As it stands, sodium carbonate is already very cheap.

     

    You could, just to be different, separate chloride from sodium electrolytically- producing HCl and NaOH.

    And then you could react the NaOH with CO2 to give Na2CO3
     


  13. 6 hours ago, Sensei said:

    The simplest brute-force dividing algorithm in C/C++ would look like:

    
    int quotient = 0;
    while( dividend >= divisor ) {
       dividend -= divisor;
       quotient++;
    }
    int reminder = dividend; // subtraction failed
    

    "subtract divisor from dividend until dividend is greater than or equal to divisor".

    The number of repetitions on the loop will be O(quotient)

     

    The more sophisticated version could left-shift divisor prior subtraction from dividend. Each binary left-shift operation is multiplication by 2. At the same time value added to quotient should be multiplied by 2. (In binary numeral system left-shift is equivalent of multiplication by 2, move the all bits one position to the left and make room for 0 at the end for the least significant bit)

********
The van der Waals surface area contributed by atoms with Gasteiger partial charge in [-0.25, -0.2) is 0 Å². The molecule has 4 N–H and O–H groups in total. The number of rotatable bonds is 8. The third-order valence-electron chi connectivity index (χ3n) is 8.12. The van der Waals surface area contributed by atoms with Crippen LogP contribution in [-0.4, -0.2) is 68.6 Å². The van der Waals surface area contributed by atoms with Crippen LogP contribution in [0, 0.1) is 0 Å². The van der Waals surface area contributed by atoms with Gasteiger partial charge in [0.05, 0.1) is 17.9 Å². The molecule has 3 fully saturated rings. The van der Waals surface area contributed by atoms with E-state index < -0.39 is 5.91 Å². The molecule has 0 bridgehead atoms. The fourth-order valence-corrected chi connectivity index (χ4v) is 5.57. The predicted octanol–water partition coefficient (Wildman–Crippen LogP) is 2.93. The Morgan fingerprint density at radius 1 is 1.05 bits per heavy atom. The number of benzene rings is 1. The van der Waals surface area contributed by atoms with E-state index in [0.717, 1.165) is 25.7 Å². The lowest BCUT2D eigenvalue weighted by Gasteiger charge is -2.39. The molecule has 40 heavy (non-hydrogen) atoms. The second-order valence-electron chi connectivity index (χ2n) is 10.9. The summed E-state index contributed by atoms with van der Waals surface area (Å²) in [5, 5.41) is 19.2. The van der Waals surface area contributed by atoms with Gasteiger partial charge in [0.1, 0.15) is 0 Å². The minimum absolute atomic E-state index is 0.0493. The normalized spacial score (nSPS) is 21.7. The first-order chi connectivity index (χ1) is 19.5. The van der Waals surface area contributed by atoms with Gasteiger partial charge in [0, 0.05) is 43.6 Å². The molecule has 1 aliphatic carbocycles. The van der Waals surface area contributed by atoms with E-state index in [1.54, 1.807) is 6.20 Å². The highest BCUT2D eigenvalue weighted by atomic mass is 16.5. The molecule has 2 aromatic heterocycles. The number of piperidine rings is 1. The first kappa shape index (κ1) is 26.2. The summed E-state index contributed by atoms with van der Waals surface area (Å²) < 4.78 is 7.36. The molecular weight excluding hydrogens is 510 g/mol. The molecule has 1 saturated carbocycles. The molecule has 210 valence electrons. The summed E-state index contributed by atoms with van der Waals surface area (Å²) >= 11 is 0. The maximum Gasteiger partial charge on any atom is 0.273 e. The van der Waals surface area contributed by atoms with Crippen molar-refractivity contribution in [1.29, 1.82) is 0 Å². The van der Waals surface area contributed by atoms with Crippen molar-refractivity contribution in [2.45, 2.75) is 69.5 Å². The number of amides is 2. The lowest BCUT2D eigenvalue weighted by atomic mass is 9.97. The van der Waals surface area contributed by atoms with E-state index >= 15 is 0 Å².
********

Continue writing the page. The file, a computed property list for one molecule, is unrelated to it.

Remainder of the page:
So e.g. division of 1000 by 50 will look like:

    temporary_quotient = 1;

    1000 > 50 (true)

    50*2 = 100, temporary_quotient*2 =2

    1000 > 100 (true)

    100*2=200, temporary_quotient*2=4

    1000>200 (true)

    200*2=400, temporary_quotient*2 =8

    1000>400 (true)

    400*2=800, temporary_quotient*2=16

    1000>800 (true)

    800*2=1600, temporary_quotient*2=32

    1000>1600 (false! We are using previous values and subtract it from 1000! i.e. 800 and 16)

    1000-800=200, quotient += temporary_quotient (16)

     

    Repetition of entire procedure once again:

    temporary_quotient = 1;

    200 > 50 (true)

    50*2 = 100, temporary_quotient*2=2

    200 > 100 (true)

    100*2=200, temporary_quotient*2=4

    200 == 200 (they are equal, end of the loop)

    200-200=0, quotient += temporary_quotient (16+4=20)

     

    50 * 20 = 1000

     

    That reminds me that the single division operation in machine code of Motorola 68000 (Amiga 500, Atari ST) was talking over 150-170 cycles of cpu (running at 7.16 MHz) (unsigned integer div faster, signed integer div slower). So at max it could do just 7,160,000 / 150 = ~47,000 divisions per second.

     

    I know it's just an illustration of the point but, it's worth mentioning that you should check that you are not trying to divide by zero, or you get stuck in an infinite loop.


  14. On 1/4/2020 at 5:01 PM, Rachel Maddiee said:

    If the group ends in the suffix -ite(with less less oxygen atoms bonded), it changes to -ious

    No, it changes to "-ous".

    Sulphurous, nitrous etc don't have an "i".